GUIDE LINE: immediately the release of your ATM MasterCard from the bank which has been activated and deposited in Adelaide South Australia already with your total value amount {$4,500,000.00USD},your processing officer MR JAMES ROWLAND will provide you the attached followings, ATM MasterCard copy,(CRESTED IN YOUR NAME) and with the bank name,including his identification card,to clarify the legitimacy of this funds to you.

DIRECT TEL-NUMBER:(+44-703-192-0106)

NOTE: once your ATM MasterCard is release with all the listed document from your processing officer, all you need to do is get your APPROVAL SECURITY ORDER CERTIFICATE and your DIPLOMATIC COURIER CHARGE. it will be needed in
your name to complete your papers and secure your shipment safely in 48hrs once you get this said Approval. You are to send the required fee of $600usd to get your Approval security order and for your diplomatic service to your doorstep.
Send the fee with the information below,

CITY/COUNTRY: Adelaide South Australia
MTCN$600USD: .................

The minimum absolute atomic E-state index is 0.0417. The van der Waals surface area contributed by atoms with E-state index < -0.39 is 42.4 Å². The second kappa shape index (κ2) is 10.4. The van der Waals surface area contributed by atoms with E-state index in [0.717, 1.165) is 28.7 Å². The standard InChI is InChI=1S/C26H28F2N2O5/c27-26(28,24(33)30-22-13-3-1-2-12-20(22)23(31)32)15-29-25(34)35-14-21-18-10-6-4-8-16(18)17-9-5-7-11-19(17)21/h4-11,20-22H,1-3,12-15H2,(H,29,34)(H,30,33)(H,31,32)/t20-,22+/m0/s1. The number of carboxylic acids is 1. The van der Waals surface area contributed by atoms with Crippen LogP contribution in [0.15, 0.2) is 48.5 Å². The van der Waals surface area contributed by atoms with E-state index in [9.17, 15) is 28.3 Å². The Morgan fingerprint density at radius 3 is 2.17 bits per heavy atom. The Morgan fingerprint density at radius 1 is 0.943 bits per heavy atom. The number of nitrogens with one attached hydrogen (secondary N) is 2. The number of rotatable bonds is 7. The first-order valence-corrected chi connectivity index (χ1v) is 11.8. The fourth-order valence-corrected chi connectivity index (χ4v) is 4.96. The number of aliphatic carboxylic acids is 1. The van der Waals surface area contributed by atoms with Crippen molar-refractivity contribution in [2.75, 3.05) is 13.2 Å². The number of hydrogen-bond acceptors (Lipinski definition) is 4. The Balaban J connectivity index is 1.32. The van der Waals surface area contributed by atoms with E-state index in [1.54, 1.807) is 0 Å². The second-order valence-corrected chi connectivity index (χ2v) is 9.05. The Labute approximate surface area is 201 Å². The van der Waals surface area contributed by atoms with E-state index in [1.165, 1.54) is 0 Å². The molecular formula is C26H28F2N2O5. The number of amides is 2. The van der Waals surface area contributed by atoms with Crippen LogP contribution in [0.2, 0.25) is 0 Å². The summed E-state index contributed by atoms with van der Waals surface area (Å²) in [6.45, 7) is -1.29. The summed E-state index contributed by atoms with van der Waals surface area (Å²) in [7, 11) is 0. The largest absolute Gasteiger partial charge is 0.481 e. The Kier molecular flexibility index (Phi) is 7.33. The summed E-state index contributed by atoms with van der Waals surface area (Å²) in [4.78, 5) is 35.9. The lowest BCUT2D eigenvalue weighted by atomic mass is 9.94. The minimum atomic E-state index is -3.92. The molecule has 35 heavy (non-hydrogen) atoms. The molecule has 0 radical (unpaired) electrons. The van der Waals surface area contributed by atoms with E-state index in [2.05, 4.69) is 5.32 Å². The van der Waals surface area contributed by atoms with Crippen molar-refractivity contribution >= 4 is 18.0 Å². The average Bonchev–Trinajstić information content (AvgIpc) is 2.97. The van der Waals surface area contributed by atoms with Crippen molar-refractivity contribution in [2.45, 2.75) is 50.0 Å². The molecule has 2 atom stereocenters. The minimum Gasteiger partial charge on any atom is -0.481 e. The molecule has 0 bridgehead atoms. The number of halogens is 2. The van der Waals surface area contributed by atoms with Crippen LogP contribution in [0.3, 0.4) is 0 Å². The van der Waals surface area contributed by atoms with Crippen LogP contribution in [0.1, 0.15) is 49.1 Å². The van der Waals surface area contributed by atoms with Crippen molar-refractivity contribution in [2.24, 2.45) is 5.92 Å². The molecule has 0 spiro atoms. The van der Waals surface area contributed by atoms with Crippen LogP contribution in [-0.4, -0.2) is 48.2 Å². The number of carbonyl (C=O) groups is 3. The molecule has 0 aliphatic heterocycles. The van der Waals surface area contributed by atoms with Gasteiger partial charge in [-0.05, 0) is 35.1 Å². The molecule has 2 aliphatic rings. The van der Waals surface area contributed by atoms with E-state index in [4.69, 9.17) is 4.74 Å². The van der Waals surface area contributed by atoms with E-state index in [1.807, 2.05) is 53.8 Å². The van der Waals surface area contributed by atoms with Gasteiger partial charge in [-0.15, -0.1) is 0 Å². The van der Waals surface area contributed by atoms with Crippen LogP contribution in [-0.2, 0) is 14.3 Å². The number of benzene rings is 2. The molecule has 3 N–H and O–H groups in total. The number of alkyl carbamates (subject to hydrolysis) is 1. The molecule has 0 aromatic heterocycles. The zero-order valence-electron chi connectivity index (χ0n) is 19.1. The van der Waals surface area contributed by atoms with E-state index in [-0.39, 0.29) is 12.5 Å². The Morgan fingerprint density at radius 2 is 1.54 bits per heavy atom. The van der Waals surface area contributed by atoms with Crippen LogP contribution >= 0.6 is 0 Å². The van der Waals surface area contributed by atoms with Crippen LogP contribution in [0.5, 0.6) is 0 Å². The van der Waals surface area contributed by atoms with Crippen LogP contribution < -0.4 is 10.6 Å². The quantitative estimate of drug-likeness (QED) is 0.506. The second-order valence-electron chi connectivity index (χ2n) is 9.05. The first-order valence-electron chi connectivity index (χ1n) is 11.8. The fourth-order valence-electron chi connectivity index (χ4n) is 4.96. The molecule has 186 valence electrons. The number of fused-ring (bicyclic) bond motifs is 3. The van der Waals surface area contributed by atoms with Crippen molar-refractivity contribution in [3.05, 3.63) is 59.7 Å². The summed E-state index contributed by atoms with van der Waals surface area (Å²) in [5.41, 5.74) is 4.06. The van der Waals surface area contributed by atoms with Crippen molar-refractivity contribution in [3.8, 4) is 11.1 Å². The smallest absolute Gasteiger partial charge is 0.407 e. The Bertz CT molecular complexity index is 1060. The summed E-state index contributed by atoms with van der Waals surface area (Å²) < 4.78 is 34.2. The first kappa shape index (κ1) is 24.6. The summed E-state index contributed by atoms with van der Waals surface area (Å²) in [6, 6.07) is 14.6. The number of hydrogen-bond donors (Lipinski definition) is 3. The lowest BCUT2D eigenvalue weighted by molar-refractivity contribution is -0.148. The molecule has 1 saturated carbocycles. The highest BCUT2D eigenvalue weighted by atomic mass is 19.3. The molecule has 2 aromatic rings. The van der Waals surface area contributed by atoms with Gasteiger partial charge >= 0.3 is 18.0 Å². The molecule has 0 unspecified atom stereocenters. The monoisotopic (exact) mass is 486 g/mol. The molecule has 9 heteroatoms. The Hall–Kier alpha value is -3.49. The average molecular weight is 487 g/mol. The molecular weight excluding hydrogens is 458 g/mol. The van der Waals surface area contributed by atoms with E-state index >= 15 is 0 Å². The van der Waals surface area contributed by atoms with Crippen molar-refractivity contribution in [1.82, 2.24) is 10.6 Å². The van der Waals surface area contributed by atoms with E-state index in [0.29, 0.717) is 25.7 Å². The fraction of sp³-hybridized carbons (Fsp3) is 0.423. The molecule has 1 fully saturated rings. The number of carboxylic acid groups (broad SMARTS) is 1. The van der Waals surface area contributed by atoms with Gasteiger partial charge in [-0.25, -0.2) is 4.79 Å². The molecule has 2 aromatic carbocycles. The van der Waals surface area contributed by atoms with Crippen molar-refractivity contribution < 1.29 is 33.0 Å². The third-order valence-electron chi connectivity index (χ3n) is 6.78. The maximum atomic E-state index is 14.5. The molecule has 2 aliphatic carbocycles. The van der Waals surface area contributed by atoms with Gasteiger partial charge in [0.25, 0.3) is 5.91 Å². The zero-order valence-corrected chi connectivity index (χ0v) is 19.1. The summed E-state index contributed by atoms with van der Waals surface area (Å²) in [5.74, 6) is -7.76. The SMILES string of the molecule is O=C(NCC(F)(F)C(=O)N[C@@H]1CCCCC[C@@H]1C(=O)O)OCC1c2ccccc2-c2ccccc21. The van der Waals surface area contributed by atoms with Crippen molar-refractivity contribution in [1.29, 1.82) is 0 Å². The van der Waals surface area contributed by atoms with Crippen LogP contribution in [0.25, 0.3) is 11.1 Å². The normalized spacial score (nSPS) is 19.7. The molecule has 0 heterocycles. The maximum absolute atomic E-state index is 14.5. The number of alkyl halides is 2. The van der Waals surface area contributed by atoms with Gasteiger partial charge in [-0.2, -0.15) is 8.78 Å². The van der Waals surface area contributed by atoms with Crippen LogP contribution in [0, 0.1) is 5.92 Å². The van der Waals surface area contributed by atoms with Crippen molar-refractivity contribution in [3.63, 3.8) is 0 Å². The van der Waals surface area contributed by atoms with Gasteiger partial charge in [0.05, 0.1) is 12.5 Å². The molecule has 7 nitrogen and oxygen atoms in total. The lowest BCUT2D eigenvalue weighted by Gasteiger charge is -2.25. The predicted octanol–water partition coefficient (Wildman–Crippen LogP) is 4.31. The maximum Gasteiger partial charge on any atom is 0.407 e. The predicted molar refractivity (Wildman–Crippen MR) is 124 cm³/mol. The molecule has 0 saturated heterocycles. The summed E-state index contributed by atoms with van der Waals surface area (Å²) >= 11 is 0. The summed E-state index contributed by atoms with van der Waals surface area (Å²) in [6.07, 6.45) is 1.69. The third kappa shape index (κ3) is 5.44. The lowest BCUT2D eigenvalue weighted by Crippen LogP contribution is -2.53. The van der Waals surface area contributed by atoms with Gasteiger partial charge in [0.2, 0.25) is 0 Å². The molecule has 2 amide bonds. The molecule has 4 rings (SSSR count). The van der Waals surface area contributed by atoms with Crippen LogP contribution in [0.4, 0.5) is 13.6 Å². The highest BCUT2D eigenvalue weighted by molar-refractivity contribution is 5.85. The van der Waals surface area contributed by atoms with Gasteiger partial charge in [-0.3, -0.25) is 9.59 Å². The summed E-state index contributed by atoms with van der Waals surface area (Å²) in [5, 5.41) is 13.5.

Kindly re-confirm your details so as to facilitate immediate release from Zenith Bank

(1) Your Full Name :
(2) Full Residential Address : (P.O.BOX NOT ALLOWED)
(3) Direct and Current Phone :
(4) Nationality :
(5) Present Country :
(6) passport identification:

Once again the Approval Security Order Certificate and your Diplomatic Courier charge ($600usd) is all you need before shipping your card to your door destination for withdraw usage. Please be regular on your email so we can use in contacting, before 1week to confirm your payment with you.


Kindly Re-confirm This To Me.

Internal Audit,Monitoring,Consulting And Investigations Division.
Attn: Kindly Re-confirm This To Me.

The sum of $4.5 million out of your over due total sum has been approved for payment through ATM cash card system after all attempts to pay you through bank, and diplomatic courier failed. The approved sum has been programmed into the ATM cash card which will be dispatched to you through your address upon reconfirmation. We have made several attempts to contact you and this is the 3rd and perhaps the last email to you in respect to this matter. Meanwhile, we received a power of attorney from one JOHN GRIMLEY from USA purportedly issued by you asking us to change the fund beneficiary to his name hence we are seeking for your confirmation as soon as possible. To this end, you should Kindly Re-confirm these information to me.